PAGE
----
“And that’s the punch line here: Journalists become do-gooding crusaders, and evidence be damned, how could anybody possibly say that early prevention is not always a good thing? [The media say,] ‘We’re damned if we do and we’re damned if we don’t. You say that we don’t care about our readers, and here is an episode, or a series of episodes, where we really wanted to help people,’ ” Schwitzer explained.

“And you just can’t pound it into such folks’ heads that they might be doing more harm than good, because they’ve crossed the line. They’ve crossed the line no matter how you draw it, and in no matter what profession, where evidence does not support the advocacy-crusading stance that they’re taking. When you have a public platform and make population-wide proclamations, you are potentially hurting more people than you are helping.”

“So yes, there’s the Marcus Welby Syndrome,” Schwitzer concluded, “but then there’s also, ‘I’m going to take some of that cloak on myself because I can be a do-gooder journalist.’ ”

How crusading is manifested

To Schwitzer this journalistic crusading is manifested by not attempting to explain or quantify both the potential benefits and the potential harms of a new therapy; by not reporting the costs of a new drug or intervention; by nabbing bumper-sticker slogans from a new study – “New Drug Shows Potential Benefit in Multiple Sclerosis” – rather than subjecting the same study to rigorous statistical review.

These are some of the 10 criteria that Schwitzer’s uses to grade individual health news stories. The criteria are rigorous (and I’m not sure how well some of my writing would hold up against them) but, without being overdramatic, with millions of lives and billions in tax dollars at stake, what subject deserves more journalistic rigor than stories about health care?

Schwitzer understands that the criteria are rigorous. Earlier this year he wrote a paper that summarized’s first 500 reviews.

The study was rejected for publication by one particular major medical journal because its review board felt the criteria created too high of a standard for journalists and for the physician researchers authoring the studies.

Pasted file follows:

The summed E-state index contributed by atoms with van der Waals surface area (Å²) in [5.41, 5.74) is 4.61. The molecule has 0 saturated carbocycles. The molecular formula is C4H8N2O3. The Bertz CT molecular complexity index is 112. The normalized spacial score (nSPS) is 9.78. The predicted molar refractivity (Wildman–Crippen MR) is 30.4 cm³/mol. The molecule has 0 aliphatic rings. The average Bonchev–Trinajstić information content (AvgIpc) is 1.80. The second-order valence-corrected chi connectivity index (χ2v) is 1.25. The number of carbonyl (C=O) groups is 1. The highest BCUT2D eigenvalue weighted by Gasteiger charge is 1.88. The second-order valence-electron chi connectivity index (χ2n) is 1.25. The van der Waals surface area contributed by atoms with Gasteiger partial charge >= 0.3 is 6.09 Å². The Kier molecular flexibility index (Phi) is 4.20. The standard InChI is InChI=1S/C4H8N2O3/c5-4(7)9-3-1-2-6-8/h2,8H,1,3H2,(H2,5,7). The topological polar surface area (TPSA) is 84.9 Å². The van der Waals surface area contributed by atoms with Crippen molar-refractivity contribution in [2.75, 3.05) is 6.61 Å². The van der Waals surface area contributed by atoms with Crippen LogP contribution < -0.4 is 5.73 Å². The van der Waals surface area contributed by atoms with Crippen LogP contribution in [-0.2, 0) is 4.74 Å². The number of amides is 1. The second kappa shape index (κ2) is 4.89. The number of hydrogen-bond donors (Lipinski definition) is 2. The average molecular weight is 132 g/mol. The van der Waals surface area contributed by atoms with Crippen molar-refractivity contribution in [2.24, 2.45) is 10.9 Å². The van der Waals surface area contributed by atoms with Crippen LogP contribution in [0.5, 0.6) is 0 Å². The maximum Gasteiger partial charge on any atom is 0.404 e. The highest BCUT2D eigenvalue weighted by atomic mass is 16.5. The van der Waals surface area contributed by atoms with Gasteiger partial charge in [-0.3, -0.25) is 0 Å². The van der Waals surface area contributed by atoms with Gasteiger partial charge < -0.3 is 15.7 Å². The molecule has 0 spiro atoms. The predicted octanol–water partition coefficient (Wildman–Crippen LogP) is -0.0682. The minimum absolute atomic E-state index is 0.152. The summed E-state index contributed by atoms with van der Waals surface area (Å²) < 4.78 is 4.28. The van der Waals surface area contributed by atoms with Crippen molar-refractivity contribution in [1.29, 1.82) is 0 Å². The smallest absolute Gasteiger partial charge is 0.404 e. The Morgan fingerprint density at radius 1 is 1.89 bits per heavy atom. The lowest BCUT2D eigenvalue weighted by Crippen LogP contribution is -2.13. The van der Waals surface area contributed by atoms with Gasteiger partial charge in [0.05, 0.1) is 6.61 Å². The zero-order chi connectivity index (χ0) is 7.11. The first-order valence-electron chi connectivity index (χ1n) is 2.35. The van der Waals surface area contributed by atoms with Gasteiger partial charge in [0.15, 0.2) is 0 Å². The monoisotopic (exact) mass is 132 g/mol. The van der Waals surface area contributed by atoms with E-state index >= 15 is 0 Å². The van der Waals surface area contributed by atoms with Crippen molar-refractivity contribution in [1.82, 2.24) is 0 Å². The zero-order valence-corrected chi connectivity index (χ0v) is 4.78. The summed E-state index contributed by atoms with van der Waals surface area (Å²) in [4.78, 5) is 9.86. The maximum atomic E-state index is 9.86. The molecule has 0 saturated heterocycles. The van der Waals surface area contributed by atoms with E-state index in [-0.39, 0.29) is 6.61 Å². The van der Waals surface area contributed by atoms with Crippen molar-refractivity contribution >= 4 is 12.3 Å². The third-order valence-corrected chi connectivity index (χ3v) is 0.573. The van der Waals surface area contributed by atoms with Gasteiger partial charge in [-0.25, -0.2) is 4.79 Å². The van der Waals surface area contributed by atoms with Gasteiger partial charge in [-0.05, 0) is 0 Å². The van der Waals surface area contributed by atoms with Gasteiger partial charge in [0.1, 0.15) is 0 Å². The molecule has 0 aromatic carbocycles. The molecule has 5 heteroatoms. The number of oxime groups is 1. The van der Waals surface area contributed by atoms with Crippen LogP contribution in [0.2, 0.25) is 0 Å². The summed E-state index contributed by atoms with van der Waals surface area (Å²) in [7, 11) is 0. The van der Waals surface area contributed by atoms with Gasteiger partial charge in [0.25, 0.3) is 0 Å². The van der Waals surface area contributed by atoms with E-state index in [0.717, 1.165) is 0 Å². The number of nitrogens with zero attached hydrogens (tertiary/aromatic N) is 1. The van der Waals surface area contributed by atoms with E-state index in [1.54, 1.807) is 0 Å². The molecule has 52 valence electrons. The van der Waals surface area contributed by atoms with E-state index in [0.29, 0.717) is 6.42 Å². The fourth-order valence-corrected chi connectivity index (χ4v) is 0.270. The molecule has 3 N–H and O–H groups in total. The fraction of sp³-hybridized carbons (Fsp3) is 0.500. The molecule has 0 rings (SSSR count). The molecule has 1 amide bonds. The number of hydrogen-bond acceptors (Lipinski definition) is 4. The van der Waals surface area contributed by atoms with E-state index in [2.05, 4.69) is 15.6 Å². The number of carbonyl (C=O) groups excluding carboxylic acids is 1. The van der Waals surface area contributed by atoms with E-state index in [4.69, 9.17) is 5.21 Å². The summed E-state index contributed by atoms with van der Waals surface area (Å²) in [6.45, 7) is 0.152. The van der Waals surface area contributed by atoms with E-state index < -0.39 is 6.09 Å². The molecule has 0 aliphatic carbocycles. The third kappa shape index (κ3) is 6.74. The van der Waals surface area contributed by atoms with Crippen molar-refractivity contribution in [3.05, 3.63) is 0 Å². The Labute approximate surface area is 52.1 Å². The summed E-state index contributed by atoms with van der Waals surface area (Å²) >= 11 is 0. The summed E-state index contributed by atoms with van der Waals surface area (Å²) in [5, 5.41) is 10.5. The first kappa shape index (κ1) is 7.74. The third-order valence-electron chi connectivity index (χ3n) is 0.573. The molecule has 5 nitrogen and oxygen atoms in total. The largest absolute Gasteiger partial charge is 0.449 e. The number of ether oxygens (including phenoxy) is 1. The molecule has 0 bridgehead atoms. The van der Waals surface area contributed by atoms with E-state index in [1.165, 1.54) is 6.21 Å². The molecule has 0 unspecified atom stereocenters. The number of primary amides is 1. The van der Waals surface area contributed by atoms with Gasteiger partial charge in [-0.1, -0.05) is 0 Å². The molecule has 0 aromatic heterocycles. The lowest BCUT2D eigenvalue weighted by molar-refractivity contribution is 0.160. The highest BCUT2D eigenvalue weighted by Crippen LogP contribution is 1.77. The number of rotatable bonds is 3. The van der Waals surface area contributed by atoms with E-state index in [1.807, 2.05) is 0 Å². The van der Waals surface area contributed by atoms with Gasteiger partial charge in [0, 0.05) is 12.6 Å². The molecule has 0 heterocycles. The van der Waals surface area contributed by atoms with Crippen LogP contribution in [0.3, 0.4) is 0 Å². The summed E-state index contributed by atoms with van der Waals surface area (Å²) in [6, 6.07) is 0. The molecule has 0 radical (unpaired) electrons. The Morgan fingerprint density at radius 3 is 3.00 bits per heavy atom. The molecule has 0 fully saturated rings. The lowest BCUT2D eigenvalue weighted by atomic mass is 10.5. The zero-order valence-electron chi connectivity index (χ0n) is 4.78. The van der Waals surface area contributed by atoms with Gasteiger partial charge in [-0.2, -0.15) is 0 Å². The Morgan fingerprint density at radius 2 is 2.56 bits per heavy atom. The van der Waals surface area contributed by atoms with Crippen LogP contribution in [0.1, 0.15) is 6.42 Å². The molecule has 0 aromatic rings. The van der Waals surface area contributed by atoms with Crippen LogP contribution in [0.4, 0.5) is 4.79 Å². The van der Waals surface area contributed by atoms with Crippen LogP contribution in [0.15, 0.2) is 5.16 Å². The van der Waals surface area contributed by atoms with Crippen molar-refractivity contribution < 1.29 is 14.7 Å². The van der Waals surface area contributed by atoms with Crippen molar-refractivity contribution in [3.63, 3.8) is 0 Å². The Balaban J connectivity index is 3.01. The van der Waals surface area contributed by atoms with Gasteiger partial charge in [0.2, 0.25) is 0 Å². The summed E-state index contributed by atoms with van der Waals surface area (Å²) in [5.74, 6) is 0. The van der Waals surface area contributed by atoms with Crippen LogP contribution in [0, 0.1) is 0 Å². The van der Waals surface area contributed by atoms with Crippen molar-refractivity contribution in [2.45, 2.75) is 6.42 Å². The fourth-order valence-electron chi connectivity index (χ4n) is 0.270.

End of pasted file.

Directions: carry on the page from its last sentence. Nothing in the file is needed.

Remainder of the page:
“That’s what a leading medical journal would tell you about why they’re not going to publish my article,” Schwitzer lamented, “because we really need to dumb it down for everybody, including physician researcher authors. It’s just mind-boggling.”

But Schwitzer is sticking by these criteria, and presses on.

“What I will always say to journalists is look, we’re just a little mom-and-pop place; nobody is working on this full time. We’ve just put our little stake in the ground and said, ‘These are the criteria we think should be applied to every story. If not these, if you disagree with us, for God’s sake, let’s have a discussion,’ ” Schwitzer explained. “But while we’re at it, what are the criteria you [the journalist] are choosing to use? And it’s a very short conversation, because there are none, beyond newsworthiness, broad appeal, and you just don’t get down to any meat.”

Dr. Craig Bowron is a Twin Cities internist and writer who reports on medical topics for MinnPost. He can be reached at cbowron [at] minnpost [dot] com.

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Comments (2)

  1. Submitted by Paul Scott on 09/15/2008 - 09:11 am.

    I appreciate this article and your willingness to take a second look at the way KOLs can become pawns for interests other than evidence based medicine.
    As a health reporter with an interest in the pharmaceutical industry and psychiatric medications, I see the influence of KOLs with great frequency.

    The recent TPT documentary Depression, Out of The Shadows, for instance, garnered much praise for its public health approach to a compelex and sympathetic issue, including I believe by Dr. Bowron. Yet its primary source was perhaps the KOL of KOLs, a Dr. Charles Nemeroff, a psychiatrist with so many ties to the drug industry that the Washington Monthly once described him as holding “some sort of record among academic clinicians for the most conflicts of interest.”

    Nemeroff is also a leader in his field, however, and that creates a fault line within the basic approached used by journalists in reporting about health — go to the leaders in the field and accept their positions as the final word. Instead, I believe, the answer is that health journalists need to learn to read the back story to medical research, and stop looking at journal articles as pristine deliveries of perfect information from heaven. Studies are written by human beings with biases, or worse, oftentimes they are actually just written by drug companies and then signed by KOLS, as the BMJ article noted.

    Health journalists need to look more critically at the partnerships between the drug industry and various medical specialties, and stop trying to “do good.” Good intentions often lead to what become an authoritarian approach to medicine — teling patients what we think they need to hear, rather than the confusing truth about drug research and letting them sort out choices as adults.

  2. Submitted by ellen wolfson on 09/15/2008 - 02:24 pm.

    As a registered nurse I have often wondered how decisions are made to publish medical articles. So often the study is refuted several months later. It is time that somebody established some rules for journalists to use.